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UPDATED: Senate in effect kills McDonnell priority bills on oil revenue, budgeting

Rosalind Helderman

Voting essentially along party lines, the Virginia senate today essentially killed two bills that were among Gov. Bob McDonnell's top priorities. The senators sent the bills back to committee where they will not be considered until next year. One measure had been formally submitted by McDonnell; the other was not formally an administration bill but was a priority he supports.

McDonnell's bill would have set into law how Virginia would spend royalties produced by drilling for oil off Virginia's coast, if the U.S. Congress were to change current law and allow Virginia to share in the royalties. McDonnell campaigned on the idea that transportation improvements could be paid for partly out of future oil royalties.

The second bill would have changed Virginia's two-year budget cycle so that governors would submit their two year budgets at the end of their first and third years in office, instead of the end of their second and fourth years.

That way, governors would not submit a two-year budget to the legislature just before leaving office, as Gov. Tim Kaine (D) did in December. The bill was not written by the administration, but McDonnell recently joined with former Gov. Tim Kaine (D) to propose exactly this change.

Senate Majority Leader Dick Saslaw denied his party was trying to send any message to the governor with its votes. "I have voted for a lot of the governor's stuff in committee," he said. But regardless, the moves mean two McDonnell priorities are likely dead for the year.

Debate was more vigorous on the oil royalty bill. Republicans who supported the measure said it would send an important message that Virginia wants to receive oil royalties and is prepared to receive them if Congress changes its law.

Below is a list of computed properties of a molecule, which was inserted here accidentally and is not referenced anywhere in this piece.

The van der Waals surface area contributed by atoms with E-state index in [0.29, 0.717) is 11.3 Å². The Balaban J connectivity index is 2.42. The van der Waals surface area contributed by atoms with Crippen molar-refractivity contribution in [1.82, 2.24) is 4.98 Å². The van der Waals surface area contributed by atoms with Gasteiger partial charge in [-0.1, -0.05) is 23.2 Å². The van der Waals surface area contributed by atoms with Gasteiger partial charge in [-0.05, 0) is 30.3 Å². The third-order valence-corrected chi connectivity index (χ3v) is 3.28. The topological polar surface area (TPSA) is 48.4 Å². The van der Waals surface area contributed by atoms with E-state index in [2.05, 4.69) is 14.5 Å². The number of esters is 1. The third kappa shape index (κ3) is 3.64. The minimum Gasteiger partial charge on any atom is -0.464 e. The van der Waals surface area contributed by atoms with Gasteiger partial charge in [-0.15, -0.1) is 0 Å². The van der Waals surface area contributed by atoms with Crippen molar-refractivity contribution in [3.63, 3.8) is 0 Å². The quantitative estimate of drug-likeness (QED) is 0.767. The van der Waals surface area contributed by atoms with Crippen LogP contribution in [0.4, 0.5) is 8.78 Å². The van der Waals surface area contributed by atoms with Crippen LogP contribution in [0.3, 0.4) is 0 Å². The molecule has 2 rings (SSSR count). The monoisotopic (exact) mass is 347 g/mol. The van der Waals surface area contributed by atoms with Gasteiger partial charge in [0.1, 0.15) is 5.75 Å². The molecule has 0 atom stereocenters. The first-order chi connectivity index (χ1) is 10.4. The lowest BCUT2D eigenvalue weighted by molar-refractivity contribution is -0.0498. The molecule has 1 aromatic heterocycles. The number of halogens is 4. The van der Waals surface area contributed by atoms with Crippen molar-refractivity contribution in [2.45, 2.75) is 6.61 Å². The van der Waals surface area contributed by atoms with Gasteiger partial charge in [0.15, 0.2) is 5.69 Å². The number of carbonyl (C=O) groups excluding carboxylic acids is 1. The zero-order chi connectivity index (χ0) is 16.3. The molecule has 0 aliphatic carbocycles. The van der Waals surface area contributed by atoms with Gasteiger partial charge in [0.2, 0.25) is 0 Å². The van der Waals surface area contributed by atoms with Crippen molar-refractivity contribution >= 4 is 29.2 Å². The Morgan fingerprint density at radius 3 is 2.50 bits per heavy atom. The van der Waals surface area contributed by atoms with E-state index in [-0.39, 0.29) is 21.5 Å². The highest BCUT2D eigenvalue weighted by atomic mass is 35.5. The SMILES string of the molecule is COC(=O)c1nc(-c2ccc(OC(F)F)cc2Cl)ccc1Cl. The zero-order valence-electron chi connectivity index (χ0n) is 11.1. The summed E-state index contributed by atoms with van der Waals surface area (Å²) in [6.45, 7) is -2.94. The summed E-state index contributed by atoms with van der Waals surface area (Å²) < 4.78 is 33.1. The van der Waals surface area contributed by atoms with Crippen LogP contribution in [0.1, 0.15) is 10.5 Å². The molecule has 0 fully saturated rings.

"I think we stand forward today and say, yes, we want our share of that royalty money. Yes we want it, and here's how we think it ought to be spent," said Sen. Frank W. Wagner (R-Virginia Beach), who was carrying the bill for the governor.

Democrats argued the likelihood of any royalty money materializing is slim, given Congress' vigorous opposition to changing the law. Passing the bill would only provide false hope that drilling will soon give Virginia new dollars. "This bill does not deal with green bucks. It deals with Monopoly money. It deals with money that's not there," said Sen. R. Creigh Deeds (D-Bath), making an argument that echoed his recent campaign against McDonnell.

Tucker Martin, McDonnell's spokesman, reacted strongly to the chamber's rejection of the bill. "Senate Democrats put their partisan interests ahead of the best interests of Virginians. The Governor, United States Senators Mark Warner and Jim Webb, and Virginians statewide support environmentally-safe offshore energy production and the new jobs and hundreds of millions in new revenue it will create. Senate Democrats need to explain why they keep saying no to jobs and economic development in the Commonwealth," he said in a statement.

Meanwhile, Democrats also voted 21 to 19 to send the budget bill back to committee and pass it by for this year. Saslaw said some members felt the change should come along with changing Virginia's constitution to allow governors to serve for two terms. He also said the current cycle allows senators to work on two full two-year budgets before they face reelection, which changing the cycle would disrupt.

UPDATE 5:56 p.m.: Martin has also released a statement about the budget measure: "Governor McDonnell, former Virginia governors and current legislators from both parties and business and policy leaders all strongly support the non-partisan proposal to reform Virginia's budget development process. Senate Democrats have said no to a simple reform that would improve the budget process. The Governor will continue to strongly advocate this procedural reform."

By Rosalind Helderman  |  February 10, 2010; 2:54 PM ET
Categories:  General Assembly 2010 , Robert F. McDonnell , Rosalind Helderman , State Senate  
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Comments

Senate Democrats: The Party of "No"

Posted by: VABlogger | February 11, 2010 7:08 AM | Report abuse

Poor Bobby. Now he knows how it feels.

Homophobic Christo-fascist.

Posted by: BigDaddyD | February 11, 2010 1:23 PM | Report abuse

Guess frustration goes both ways. They want to pass a bill of false hope (monopoly money). How does saying no to a bill that has no funding (just promises) is the same as saying no to jobs and economic development in the Commonwealth? Buzz words yet again.

Posted by: hadelaide | February 11, 2010 3:23 PM | Report abuse

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